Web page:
Who’s downloading the forecast package?

December 9, 2015

(This article was first published on R – Hyndsight, and kindly contributed to R-bloggers)

The github page for the forecast package currently shows the following information
Screenshot from 2015-12-10 07-52-10

Note the downloads figure: 264K/month. I know the package is popular, but that seems crazy. Also, the downloads figure on github only counts the downloads from the RStudio mirror, and ignores downloads from the other 125 mirrors around the world.

Here are the top ten downloaded packages from the last month:

 rank   package  count       from         to
    1       zoo 308290 2015-11-09 2015-12-08
    2  forecast 263797 2015-11-09 2015-12-08
    3      Rcpp 260636 2015-11-09 2015-12-08
    4    lmtest 258810 2015-11-09 2015-12-08
    5       fpp 244989 2015-11-09 2015-12-08
    6 expsmooth 244179 2015-11-09 2015-12-08
    7       fma 243556 2015-11-09 2015-12-08
    8   tseries 243172 2015-11-09 2015-12-08
    9   stringi 199384 2015-11-09 2015-12-08
   10   ggplot2 192072 2015-11-09 2015-12-08

OK, that is very weird. Four of those packages are mine (forecast, fpp, expsmooth, and fma), and zoo, Rcpp, lmtest and tseries are all dependencies of forecast. Further, expsmooth, fma and forecast are all dependencies of fpp. So it looks like a lot of people were installing fpp plus all its dependencies.

If we check the daily downloads for 2015, we get the following plot.

data <- cran_downloads(packages=c("forecast","fpp"), from="2015-01-01")
qplot(date, count, data=data, geom="line", colour=package, 
  ylab="Downloads", main="Package downloads in past year")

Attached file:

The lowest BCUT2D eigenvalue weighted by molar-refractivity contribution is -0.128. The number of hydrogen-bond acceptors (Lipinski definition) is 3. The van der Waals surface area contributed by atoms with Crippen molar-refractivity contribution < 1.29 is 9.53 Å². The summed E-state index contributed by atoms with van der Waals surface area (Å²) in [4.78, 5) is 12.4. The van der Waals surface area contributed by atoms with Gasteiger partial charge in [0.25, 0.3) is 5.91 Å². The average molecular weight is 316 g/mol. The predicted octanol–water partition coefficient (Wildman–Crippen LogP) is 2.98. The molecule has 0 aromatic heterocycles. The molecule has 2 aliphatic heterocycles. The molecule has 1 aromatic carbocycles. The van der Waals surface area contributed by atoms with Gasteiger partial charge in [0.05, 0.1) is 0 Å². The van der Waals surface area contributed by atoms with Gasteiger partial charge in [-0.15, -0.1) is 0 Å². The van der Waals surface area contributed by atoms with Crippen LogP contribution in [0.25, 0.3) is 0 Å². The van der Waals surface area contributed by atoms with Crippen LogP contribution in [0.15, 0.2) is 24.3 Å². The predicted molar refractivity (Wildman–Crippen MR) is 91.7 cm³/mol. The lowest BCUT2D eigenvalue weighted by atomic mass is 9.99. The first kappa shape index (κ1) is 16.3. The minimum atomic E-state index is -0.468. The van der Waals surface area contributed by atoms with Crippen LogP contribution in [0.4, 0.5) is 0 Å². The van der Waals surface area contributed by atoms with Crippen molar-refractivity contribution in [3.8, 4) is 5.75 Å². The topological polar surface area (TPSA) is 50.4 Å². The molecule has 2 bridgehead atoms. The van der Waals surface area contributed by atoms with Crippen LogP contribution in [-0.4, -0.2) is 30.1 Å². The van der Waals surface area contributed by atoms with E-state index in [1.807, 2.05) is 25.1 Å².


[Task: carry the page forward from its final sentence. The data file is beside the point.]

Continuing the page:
Sure enough, the last few weeks show a very strong correspondence between fpp and forecast downloads, while previously most forecast downloads were not correlated with fpp downloads.

So the recent spike in forecast package downloads are clearly being driven by fpp installations. But why so many in one month, and most of them in one week? The fpp package is used by people studying forecasting with my textbook (Forecasting: principles and practice coauthored with George Athanasopoulos), but there wouldn’t be that many people in the world studying forecasting. I wonder if some large organization installed fpp on every computer they own as part of some generic set up. But surely any sys admin who knew what they were doing would only download it once.

Anyone like to own up?

To leave a comment for the author, please follow the link and comment on their blog: R – Hyndsight.

R-bloggers.com offers daily e-mail updates about R news and tutorials on topics such as: Data science, Big Data, R jobs, visualization (ggplot2, Boxplots, maps, animation), programming (RStudio, Sweave, LaTeX, SQL, Eclipse, git, hadoop, Web Scraping) statistics (regression, PCA, time series, trading) and more...

If you got this far, why not subscribe for updates from the site? Choose your flavor: e-mail, twitter, RSS, or facebook...

Comments are closed.


Never miss an update!
Subscribe to R-bloggers to receive
e-mails with the latest R posts.
(You will not see this message again.)

Click here to close (This popup will not appear again)